The OSHA 300A log is an annual summary of all OSHA recordable incidents at each business location. The OSHA 300A log of the previous year's incidents must be posted for employees to view at each jobsite from February 1 to April 30.
What information must be recorded on the 300A log?
OSHA requires specific information be provided to employees on this log, including the total number of OSHA recordable incidents, total number of hours worked, total number of missed and restricted days, injury and illness types, and identifying company data.
What employers must maintain and post a 300A log?
Who is authorized to post a 300A log?
Some companies may be unclear as to whose responsibility it is to actually post the form and make sure that it remains available to staff. OSHA rules dictate that the responsible party should be a company executive. According to The National Law Review, there are four main criteria for determining who is a company executive:
- An officer of the employer, such as the CEO or CFO
- An owner of the company, assuming that the firm is a sole proprietorship or partnership (a public shareholder does not qualify)
- The highest ranking official of the firm
- The immediate supervisor who serves underneath the highest ranking officer.
If you're an employer subject to OSHA's recordkeeping regulations, it's important to make sure that the responsibility for posting the OSHA 300A form is clearly delineated. This will ensure that the form is posted, helping your company to avoid any possible punitive fines from the agency.
What data do I need to electronically submit to OSHA in 2019?
In May of 2016, OSHA issued a final rule “Improve Tracking of Workplace Injuries and Illnesses” to revise its recording and reporting occupational injuries and illnesses regulation.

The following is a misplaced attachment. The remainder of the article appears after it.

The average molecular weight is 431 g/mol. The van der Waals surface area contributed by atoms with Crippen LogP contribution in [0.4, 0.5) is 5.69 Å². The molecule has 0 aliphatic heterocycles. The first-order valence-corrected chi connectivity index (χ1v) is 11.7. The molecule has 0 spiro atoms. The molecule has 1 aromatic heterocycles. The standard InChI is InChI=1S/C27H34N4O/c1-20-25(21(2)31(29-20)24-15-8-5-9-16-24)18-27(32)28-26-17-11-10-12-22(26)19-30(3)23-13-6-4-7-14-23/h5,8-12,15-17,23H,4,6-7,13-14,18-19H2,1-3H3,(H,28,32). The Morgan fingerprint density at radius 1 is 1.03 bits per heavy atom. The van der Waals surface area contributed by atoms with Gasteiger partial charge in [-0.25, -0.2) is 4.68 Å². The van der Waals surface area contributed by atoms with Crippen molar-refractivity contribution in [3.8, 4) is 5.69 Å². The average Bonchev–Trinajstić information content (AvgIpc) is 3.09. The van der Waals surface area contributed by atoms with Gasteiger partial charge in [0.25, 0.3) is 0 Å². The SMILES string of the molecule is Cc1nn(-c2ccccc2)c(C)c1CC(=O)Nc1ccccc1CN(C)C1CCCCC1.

This ruling, which became effective on January 1, 2017, requires establishments with 250 or more employees, as well as establishments with 20 or more employees in high risk industries, to electronically submit their Form 300A data to OSHA on an annual basis using the agency’s Injury Tracking Application (ITA).
Employers were able to electronically report their Calendar Year (CY) 2017 Form 300A and Calendar Year 2018 data to OSHA. All covered establishments must submit the information by July 1 of the following calendar year.
Initially, the final rule would also have required establishments with 250 or more employees to electronically submit additional injury and illness data from Forms 300 and 301 by this July 1 deadline.
However, employers should be aware that OSHA is not accepting 2017 Form 300 and 301 information at this time. OSHA has issued a notice of proposed rulemaking (NPRM) to reconsider, revise, or remove provisions of the “Improve Tracking of Workplace Injuries and Illnesses” final rule, including the collection of the Forms 300/301 data. Check out our blog article on this NPRM.
Interested in learning more about OSHA recordkeeping? Take a look at our Ultimate OSHA recordkeeping guide.
Need help with your recordkeeping?
IndustrySafe Safety Software automatically calculates total hours worked, total missed and restricted days for each location. Safety managers can easily generate 300A logs for both single and multiple locations from IndustrySafe in our Incidents Module. In addition, EHS professionals can also use IndustrySafe to generate 300A logs in a CSV file format, compatible with OSHA's electronic submission requirements.
To learn more about our OSHA recordkeeping software, contact us.